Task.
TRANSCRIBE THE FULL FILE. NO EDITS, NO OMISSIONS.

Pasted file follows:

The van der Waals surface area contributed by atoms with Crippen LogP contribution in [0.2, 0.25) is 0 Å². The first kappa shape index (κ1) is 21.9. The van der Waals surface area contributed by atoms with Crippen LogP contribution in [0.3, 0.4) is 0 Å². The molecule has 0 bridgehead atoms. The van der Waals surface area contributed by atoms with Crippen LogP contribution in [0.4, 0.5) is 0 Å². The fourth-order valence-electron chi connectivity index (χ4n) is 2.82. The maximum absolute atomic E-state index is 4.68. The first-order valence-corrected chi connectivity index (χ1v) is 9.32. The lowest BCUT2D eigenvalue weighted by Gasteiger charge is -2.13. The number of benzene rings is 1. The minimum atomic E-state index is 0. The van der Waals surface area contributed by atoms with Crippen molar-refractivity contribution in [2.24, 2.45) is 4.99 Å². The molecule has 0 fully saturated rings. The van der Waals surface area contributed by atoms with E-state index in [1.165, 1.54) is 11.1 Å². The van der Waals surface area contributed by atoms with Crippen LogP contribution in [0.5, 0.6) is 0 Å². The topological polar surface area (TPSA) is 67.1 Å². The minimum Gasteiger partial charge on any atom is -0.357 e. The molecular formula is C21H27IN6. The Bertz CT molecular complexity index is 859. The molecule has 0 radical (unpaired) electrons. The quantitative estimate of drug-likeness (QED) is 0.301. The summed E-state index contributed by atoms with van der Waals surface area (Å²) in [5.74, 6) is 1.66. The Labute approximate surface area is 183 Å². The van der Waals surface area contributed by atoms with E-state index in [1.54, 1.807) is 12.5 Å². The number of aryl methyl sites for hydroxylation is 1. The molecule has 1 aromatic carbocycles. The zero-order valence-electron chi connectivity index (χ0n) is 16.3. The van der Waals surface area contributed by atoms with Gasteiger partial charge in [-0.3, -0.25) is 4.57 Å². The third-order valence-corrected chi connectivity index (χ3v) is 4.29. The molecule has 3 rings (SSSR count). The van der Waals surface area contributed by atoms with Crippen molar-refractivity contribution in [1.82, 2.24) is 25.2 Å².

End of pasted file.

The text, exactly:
The van der Waals surface area contributed by atoms with Crippen LogP contribution in [0.2, 0.25) is 0 Å². The first kappa shape index (κ1) is 21.9. The van der Waals surface area contributed by atoms with Crippen LogP contribution in [0.3, 0.4) is 0 Å². The molecule has 0 bridgehead atoms. The van der Waals surface area contributed by atoms with Crippen LogP contribution in [0.4, 0.5) is 0 Å². The fourth-order valence-electron chi connectivity index (χ4n) is 2.82. The maximum absolute atomic E-state index is 4.68. The first-order valence-corrected chi connectivity index (χ1v) is 9.32. The lowest BCUT2D eigenvalue weighted by Gasteiger charge is -2.13. The number of benzene rings is 1. The minimum atomic E-state index is 0. The van der Waals surface area contributed by atoms with Crippen molar-refractivity contribution in [2.24, 2.45) is 4.99 Å². The molecule has 0 fully saturated rings. The van der Waals surface area contributed by atoms with E-state index in [1.165, 1.54) is 11.1 Å². The van der Waals surface area contributed by atoms with Crippen LogP contribution in [0.5, 0.6) is 0 Å². The topological polar surface area (TPSA) is 67.1 Å². The minimum Gasteiger partial charge on any atom is -0.357 e. The molecular formula is C21H27IN6. The Bertz CT molecular complexity index is 859. The molecule has 0 radical (unpaired) electrons. The quantitative estimate of drug-likeness (QED) is 0.301. The summed E-state index contributed by atoms with van der Waals surface area (Å²) in [5.74, 6) is 1.66. The Labute approximate surface area is 183 Å². The van der Waals surface area contributed by atoms with E-state index in [1.54, 1.807) is 12.5 Å². The number of aryl methyl sites for hydroxylation is 1. The molecule has 1 aromatic carbocycles. The zero-order valence-electron chi connectivity index (χ0n) is 16.3. The van der Waals surface area contributed by atoms with Gasteiger partial charge in [-0.3, -0.25) is 4.57 Å². The third-order valence-corrected chi connectivity index (χ3v) is 4.29. The molecule has 3 rings (SSSR count). The van der Waals surface area contributed by atoms with Crippen molar-refractivity contribution in [1.82, 2.24) is 25.2 Å².